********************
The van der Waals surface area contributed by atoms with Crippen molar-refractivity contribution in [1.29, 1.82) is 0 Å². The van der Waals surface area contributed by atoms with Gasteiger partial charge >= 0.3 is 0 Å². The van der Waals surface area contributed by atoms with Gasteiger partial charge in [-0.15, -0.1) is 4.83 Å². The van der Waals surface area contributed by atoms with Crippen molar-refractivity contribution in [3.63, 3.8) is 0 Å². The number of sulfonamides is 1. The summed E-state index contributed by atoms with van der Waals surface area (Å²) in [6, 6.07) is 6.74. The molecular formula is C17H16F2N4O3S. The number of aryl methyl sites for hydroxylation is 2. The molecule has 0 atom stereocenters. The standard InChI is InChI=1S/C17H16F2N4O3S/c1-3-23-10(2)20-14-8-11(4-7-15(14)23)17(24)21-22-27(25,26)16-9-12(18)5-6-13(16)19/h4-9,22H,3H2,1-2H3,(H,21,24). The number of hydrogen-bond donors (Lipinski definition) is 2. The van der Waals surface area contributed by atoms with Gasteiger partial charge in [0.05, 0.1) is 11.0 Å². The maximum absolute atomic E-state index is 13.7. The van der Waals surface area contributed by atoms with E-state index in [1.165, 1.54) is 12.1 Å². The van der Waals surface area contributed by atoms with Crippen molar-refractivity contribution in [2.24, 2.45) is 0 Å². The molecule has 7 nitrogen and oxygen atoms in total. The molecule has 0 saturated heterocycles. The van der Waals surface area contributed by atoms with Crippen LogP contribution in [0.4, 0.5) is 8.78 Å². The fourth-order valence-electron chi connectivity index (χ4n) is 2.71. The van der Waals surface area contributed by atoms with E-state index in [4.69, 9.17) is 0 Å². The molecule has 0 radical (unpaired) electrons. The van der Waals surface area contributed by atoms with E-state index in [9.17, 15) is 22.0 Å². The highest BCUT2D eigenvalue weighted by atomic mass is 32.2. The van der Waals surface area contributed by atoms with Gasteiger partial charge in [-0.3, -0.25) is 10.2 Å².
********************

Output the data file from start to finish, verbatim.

The van der Waals surface area contributed by atoms with Crippen molar-refractivity contribution in [1.29, 1.82) is 0 Å². The van der Waals surface area contributed by atoms with Gasteiger partial charge >= 0.3 is 0 Å². The van der Waals surface area contributed by atoms with Gasteiger partial charge in [-0.15, -0.1) is 4.83 Å². The van der Waals surface area contributed by atoms with Crippen molar-refractivity contribution in [3.63, 3.8) is 0 Å². The number of sulfonamides is 1. The summed E-state index contributed by atoms with van der Waals surface area (Å²) in [6, 6.07) is 6.74. The molecular formula is C17H16F2N4O3S. The number of aryl methyl sites for hydroxylation is 2. The molecule has 0 atom stereocenters. The standard InChI is InChI=1S/C17H16F2N4O3S/c1-3-23-10(2)20-14-8-11(4-7-15(14)23)17(24)21-22-27(25,26)16-9-12(18)5-6-13(16)19/h4-9,22H,3H2,1-2H3,(H,21,24). The number of hydrogen-bond donors (Lipinski definition) is 2. The van der Waals surface area contributed by atoms with Gasteiger partial charge in [0.05, 0.1) is 11.0 Å². The maximum absolute atomic E-state index is 13.7. The van der Waals surface area contributed by atoms with E-state index in [1.165, 1.54) is 12.1 Å². The van der Waals surface area contributed by atoms with Crippen molar-refractivity contribution in [2.24, 2.45) is 0 Å². The molecule has 7 nitrogen and oxygen atoms in total. The molecule has 0 saturated heterocycles. The van der Waals surface area contributed by atoms with Crippen LogP contribution in [0.4, 0.5) is 8.78 Å². The fourth-order valence-electron chi connectivity index (χ4n) is 2.71. The van der Waals surface area contributed by atoms with E-state index in [4.69, 9.17) is 0 Å². The molecule has 0 radical (unpaired) electrons. The van der Waals surface area contributed by atoms with E-state index in [9.17, 15) is 22.0 Å². The highest BCUT2D eigenvalue weighted by atomic mass is 32.2. The van der Waals surface area contributed by atoms with Gasteiger partial charge in [-0.3, -0.25) is 10.2 Å².